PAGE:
The 2011 Heartland Film Festival was, as always, a decadent, moving experience. From the Awards Ceremony Gala to filmmaker Q&As to gluttonous popcorn-eating, I walked away a different person. While I was in Indy, I met producers, directors, performers, advocates, philanthropists, movie buffs, and concessions workers. I reunited with old friends, made new friends, laughed and cried with strangers.
And I saw 28 films.
Yes, it was a bit indulgent.
But as an artist, I’m committed to supporting the arts. And good art makes me better. It makes us all better.
The movie that was seared into my soul last week was a documentary titled “Fambul Tok.” Krio for “Family Talk,” Fambul Tok is a film about a grass-roots, community-based program of forgiveness and reconciliation in post-conflict Sierra Leone. The premise of the film — and the organizational mission — rests in the Sierra Leonean notion that “there is no bad bush to throw away a bad child.” Every person matters. Everyone counts. Everyone contributes. Forgiveness is the first step.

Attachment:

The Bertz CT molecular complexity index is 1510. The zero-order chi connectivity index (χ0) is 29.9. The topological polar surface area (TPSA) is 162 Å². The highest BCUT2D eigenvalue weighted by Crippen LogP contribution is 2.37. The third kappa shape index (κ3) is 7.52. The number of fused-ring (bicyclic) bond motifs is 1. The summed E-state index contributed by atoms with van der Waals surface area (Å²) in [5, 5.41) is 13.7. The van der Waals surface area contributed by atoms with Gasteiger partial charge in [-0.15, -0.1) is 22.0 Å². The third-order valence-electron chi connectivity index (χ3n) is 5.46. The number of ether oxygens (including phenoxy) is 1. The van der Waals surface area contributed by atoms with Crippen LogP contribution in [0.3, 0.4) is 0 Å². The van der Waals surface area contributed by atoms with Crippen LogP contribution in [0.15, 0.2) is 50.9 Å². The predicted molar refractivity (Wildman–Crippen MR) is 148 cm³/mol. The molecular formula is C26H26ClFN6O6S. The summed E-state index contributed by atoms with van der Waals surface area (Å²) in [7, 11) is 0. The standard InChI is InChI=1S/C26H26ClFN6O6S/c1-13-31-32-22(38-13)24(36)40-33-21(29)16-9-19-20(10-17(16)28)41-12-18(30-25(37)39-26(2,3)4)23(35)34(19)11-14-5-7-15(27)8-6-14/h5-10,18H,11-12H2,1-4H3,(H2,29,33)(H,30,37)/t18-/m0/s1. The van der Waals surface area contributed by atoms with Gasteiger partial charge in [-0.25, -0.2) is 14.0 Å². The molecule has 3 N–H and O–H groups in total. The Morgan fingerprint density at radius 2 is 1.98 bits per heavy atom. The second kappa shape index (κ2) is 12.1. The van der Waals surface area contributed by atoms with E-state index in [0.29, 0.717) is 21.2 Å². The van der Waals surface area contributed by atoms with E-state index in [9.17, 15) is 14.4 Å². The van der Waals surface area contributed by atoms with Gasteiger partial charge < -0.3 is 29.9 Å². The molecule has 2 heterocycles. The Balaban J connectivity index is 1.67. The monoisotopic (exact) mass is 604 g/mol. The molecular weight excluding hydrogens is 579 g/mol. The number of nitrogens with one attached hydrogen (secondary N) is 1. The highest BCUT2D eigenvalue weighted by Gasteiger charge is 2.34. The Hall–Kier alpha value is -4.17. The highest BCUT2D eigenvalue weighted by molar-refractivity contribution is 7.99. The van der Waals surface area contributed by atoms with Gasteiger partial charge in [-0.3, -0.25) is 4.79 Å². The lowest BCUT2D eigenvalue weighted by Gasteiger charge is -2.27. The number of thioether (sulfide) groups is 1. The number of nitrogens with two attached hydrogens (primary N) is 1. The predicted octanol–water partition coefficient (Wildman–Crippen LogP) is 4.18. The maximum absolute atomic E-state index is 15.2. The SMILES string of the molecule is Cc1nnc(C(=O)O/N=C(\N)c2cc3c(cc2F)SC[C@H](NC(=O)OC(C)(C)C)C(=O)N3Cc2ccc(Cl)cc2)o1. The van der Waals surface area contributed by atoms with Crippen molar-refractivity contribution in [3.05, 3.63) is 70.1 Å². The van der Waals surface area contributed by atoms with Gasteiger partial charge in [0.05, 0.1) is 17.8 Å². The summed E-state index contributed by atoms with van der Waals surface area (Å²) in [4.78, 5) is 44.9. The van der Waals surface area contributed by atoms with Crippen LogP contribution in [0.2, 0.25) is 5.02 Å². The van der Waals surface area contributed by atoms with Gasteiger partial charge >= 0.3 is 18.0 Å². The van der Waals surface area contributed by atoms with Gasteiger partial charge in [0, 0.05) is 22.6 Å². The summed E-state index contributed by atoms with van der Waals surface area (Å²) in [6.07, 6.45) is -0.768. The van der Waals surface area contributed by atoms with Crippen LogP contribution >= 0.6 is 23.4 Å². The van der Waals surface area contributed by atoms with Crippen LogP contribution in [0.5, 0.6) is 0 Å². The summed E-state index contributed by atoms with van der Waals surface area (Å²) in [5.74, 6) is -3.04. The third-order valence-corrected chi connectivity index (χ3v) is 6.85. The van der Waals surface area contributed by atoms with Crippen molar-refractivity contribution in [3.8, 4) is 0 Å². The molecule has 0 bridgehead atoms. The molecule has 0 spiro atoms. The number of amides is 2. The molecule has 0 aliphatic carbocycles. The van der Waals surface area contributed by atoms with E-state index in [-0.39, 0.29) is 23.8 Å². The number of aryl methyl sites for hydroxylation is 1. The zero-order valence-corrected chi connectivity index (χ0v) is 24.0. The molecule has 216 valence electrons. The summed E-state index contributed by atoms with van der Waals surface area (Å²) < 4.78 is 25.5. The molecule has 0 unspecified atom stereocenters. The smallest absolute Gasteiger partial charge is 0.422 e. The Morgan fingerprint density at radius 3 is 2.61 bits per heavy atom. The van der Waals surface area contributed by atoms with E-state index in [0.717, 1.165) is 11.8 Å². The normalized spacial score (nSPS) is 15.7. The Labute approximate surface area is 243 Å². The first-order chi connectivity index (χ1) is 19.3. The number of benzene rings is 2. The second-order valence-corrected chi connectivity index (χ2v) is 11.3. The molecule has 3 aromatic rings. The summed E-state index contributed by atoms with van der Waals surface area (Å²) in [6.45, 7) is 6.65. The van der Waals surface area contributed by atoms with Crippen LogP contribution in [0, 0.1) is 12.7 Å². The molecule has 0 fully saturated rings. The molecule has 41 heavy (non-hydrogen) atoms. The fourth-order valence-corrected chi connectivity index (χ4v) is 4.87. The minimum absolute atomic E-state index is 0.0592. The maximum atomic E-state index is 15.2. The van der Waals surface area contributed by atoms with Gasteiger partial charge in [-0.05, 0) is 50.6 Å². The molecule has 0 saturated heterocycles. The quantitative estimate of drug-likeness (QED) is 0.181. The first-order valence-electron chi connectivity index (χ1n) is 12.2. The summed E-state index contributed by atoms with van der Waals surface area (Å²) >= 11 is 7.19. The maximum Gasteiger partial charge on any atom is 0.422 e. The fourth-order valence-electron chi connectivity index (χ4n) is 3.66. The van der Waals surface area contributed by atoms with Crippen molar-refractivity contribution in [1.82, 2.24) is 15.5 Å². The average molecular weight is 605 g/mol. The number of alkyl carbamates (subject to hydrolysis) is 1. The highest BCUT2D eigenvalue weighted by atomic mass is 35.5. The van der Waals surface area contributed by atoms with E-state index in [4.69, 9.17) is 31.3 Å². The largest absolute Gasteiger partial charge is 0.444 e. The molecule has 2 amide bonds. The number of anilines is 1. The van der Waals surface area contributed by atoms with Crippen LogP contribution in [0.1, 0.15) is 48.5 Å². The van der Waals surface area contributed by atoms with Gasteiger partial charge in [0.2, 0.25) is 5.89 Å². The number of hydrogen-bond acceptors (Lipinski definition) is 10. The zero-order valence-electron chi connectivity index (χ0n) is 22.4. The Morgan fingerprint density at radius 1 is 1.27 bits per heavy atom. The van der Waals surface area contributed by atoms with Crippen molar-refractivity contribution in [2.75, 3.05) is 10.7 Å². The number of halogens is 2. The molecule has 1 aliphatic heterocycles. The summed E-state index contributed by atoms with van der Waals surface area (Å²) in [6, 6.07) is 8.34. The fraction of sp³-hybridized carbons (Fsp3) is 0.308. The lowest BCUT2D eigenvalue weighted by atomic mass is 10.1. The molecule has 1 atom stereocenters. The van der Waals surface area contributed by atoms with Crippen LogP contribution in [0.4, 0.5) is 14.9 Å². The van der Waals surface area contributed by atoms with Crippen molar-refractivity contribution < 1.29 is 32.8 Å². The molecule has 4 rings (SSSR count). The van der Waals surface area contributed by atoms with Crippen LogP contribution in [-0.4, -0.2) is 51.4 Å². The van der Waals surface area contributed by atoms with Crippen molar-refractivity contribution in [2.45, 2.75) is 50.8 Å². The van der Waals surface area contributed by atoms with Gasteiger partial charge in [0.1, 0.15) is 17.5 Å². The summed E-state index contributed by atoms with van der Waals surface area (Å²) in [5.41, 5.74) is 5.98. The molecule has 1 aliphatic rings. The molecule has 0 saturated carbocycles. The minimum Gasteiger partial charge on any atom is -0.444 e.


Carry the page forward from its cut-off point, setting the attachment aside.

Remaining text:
And isn’t forgiveness something we can all embrace?
Our Western beliefs tend to lean toward “justice” and “punishment.” And yet, watching these beautiful stories unfold, it was evident that human hearts — even the ones most woefully wounded — are more than capable of forgiving, embracing, and reconciling with those who have committed the gravest of offenses.
As I’ve stated before, I’m a huge fan of the Charter for Compassion. In this continued spirit of promoting the Golden Rule above and beyond our desire for revenge and “rightness,” Fambul Tok exemplifies the capacity we human beings have for unconditional love.
And at the end of the day — when we are able to strip away our dependence on material goods, on shiny new automobiles and fancy houses, when treating our friends and neighbors with dignity and respect is more important than a new pair of shoes, when we are able to recognize that our human hearts are all fragile and strong and breakable and repairable — isn’t love all that truly matters?
I choose to live in that world. Let’s all choose to live there.
Wow, and BIG WOW! Thanks for saying it in such special words! Thanks for sharing this special time with us also! One day, one of your books will be made into a movie for our festival!
I will challenge you on one thing – your use of the word “Western” where I think “American” is more appropriate. The tendency towards a desire for “justice” and “punishment” is something much more pronounced in American society than say, for example, in many European countries and my own country, Canada.
Dawn, I would argue that Foucault would note that the systems of justice and punishment – courts, prisons, etc have very European roots and stem out of the Enlightenment period. No doubt that how those systems have evolved over time might be different but they are very much a construct of Western civilization.